The IPad For Online College Students: Pros and Cons
Is an iPad a good investment for college students? At first glance, it looks like it might be—the idea of carrying around one slim device instead of a stack of college textbooks has to have appeal. But the price tag is hefty—and many students wonder if it’s worth it. Here’s a look at the pros and cons.
If your classroom is as mobile as you are, you’ll probably get tired of carrying your laptop and all your books around with you. The Apple iPad can carry all of your books with it—which makes it a lot easier on your back.
It carries more than books
Like an iPhone, you can download applications to work on the iPad that can greatly expand its function. Some are free, such as Dictionary.com; others come in a range of prices from $.99 (Articles for iPad, which connects to Wikipedia) to $19.99 (Things for iPad, an intuitive task-management program). With all the applications out there, iPad lets you manage your life and work as well as your studies.
The biggest thing that will keep most students from buying the iPad is the price. The iPad costs anywhere from $499 (with 16 GB and no 3G network) to $829 (with 64 GB, WiFi, and 3G).
Limited textbook selection
The most useful application of the iPad for students would be its ability to allow them to replace their heavy stack of textbooks with a single device, on which they can read all textbooks…you would think. But because the device is new, publishers haven’t yet caught up. There isn’t a wide selection of textbooks available for the iPad yet, and pricing is still a mystery—while it’s possible iPad e-books will cost less than traditional textbooks, they could come with digitally interactive bells and whistles that actually raise the price.
One workaround is to download a Kindle app (which is free)—it allows you to read Kindle books on a non-Kindle device. Kindle textbooks often aren’t cheaper than traditional college textbooks, however.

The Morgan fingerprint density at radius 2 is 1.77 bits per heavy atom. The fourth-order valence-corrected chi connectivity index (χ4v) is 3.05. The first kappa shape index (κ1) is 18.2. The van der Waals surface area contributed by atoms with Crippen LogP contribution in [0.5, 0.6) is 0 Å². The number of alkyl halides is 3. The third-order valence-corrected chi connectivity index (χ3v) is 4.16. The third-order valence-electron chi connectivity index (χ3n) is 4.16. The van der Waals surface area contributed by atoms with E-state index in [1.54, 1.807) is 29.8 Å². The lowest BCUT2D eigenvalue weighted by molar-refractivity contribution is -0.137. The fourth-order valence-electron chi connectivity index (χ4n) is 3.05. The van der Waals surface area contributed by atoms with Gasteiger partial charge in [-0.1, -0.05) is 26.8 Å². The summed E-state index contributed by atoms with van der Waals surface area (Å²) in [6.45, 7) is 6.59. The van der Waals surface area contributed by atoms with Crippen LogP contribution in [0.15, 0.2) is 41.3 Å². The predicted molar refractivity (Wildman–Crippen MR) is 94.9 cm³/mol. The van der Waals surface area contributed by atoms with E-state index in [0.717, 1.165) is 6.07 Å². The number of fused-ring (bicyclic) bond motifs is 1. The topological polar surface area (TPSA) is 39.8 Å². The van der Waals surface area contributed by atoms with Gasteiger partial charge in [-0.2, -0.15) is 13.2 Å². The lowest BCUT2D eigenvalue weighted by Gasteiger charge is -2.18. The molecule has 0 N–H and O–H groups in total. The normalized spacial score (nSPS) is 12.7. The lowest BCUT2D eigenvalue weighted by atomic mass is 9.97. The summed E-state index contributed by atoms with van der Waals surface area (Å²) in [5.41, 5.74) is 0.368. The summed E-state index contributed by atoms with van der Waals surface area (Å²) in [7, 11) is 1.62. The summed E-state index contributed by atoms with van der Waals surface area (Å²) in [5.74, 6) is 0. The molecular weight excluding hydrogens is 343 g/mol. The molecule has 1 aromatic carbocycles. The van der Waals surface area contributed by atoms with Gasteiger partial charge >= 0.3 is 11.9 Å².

Better than a laptop?
While the iPad might be useful, many cash-strapped college students aren’t likely to lay down the cash for a device like an iPad when they also have laptops to buy. Is an iPad better than a laptop?
It may be slightly lighter to carry around—and battery life is significantly longer, which means you don’t have to search out one of the few chairs by an outlet when you take it to a café or library to work. But in terms of functionality, the iPad doesn’t bring much more to the table than a traditional laptop does. With a laptop, you can also read e-books, keep track of your work and home life as well as school, write papers (more easily with a full-sized keyboard), watch lectures, get online, and more. If you have to choose between an iPad and a laptop, it’s likely you’ll choose the laptop.
If you’re thinking of using an iPad at school, do your research first. While the iPad does have some advantages, many blogs and users are saying it’s not more ideal for college students than a laptop or even a Kindle. Other comments regarding the iPad include that it’s difficult to write in books—you can’t do it unless you download several complicated applications, some of which aren’t free—and that you can’t multitask, so you can’t write a paper when listening to music, for example. These issues make it difficult to recommend the iPad for online college students now—but maybe in future years, the technology will improve.
Higher Learning: The iPad on campus
The Apple Blog: Pros and Cons of the IPad in Education
Andrea Genevieve Tech Academy: College Students Talk Pros and Cons of IPad
Distance-Education.org: E-Books or Traditional Textbooks: Which is Better for Education?
Inside Higher Ed: The iPad for Academics
CBS News: Apple’s Much Hyped iPad Hits Shelves
NY Books.com: What the iPad Can’t Do
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- The IPad For Online College Students: Pros and Cons